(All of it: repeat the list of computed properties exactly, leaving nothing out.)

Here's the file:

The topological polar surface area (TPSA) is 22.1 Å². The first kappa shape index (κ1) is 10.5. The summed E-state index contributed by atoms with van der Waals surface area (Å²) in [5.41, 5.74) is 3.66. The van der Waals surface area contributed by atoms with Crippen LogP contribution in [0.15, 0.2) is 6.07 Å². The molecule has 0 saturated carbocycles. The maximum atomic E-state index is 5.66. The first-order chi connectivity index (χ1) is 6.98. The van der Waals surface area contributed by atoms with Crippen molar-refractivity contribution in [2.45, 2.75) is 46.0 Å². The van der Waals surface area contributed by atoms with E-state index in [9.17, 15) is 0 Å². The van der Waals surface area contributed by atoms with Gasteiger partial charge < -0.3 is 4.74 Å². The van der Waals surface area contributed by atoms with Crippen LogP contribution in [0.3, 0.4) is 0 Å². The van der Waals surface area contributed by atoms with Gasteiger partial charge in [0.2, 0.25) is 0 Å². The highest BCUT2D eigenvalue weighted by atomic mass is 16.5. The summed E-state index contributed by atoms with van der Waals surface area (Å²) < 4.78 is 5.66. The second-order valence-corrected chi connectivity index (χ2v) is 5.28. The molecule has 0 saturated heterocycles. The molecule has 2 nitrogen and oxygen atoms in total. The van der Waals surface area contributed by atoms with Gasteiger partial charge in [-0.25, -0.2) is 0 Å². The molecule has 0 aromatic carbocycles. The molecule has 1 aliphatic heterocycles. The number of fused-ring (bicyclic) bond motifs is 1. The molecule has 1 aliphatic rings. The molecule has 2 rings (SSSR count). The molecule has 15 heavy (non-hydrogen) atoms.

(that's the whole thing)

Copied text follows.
The topological polar surface area (TPSA) is 22.1 Å². The first kappa shape index (κ1) is 10.5. The summed E-state index contributed by atoms with van der Waals surface area (Å²) in [5.41, 5.74) is 3.66. The van der Waals surface area contributed by atoms with Crippen LogP contribution in [0.15, 0.2) is 6.07 Å². The molecule has 0 saturated carbocycles. The maximum atomic E-state index is 5.66. The first-order chi connectivity index (χ1) is 6.98. The van der Waals surface area contributed by atoms with Crippen molar-refractivity contribution in [2.45, 2.75) is 46.0 Å². The van der Waals surface area contributed by atoms with E-state index in [9.17, 15) is 0 Å². The van der Waals surface area contributed by atoms with Gasteiger partial charge < -0.3 is 4.74 Å². The van der Waals surface area contributed by atoms with Crippen LogP contribution in [0.3, 0.4) is 0 Å². The van der Waals surface area contributed by atoms with Gasteiger partial charge in [0.2, 0.25) is 0 Å². The highest BCUT2D eigenvalue weighted by atomic mass is 16.5. The summed E-state index contributed by atoms with van der Waals surface area (Å²) < 4.78 is 5.66. The second-order valence-corrected chi connectivity index (χ2v) is 5.28. The molecule has 0 saturated heterocycles. The molecule has 2 nitrogen and oxygen atoms in total. The van der Waals surface area contributed by atoms with Gasteiger partial charge in [-0.25, -0.2) is 0 Å². The molecule has 0 aromatic carbocycles. The molecule has 1 aliphatic heterocycles. The number of fused-ring (bicyclic) bond motifs is 1. The molecule has 1 aliphatic rings. The molecule has 2 rings (SSSR count). The molecule has 15 heavy (non-hydrogen) atoms.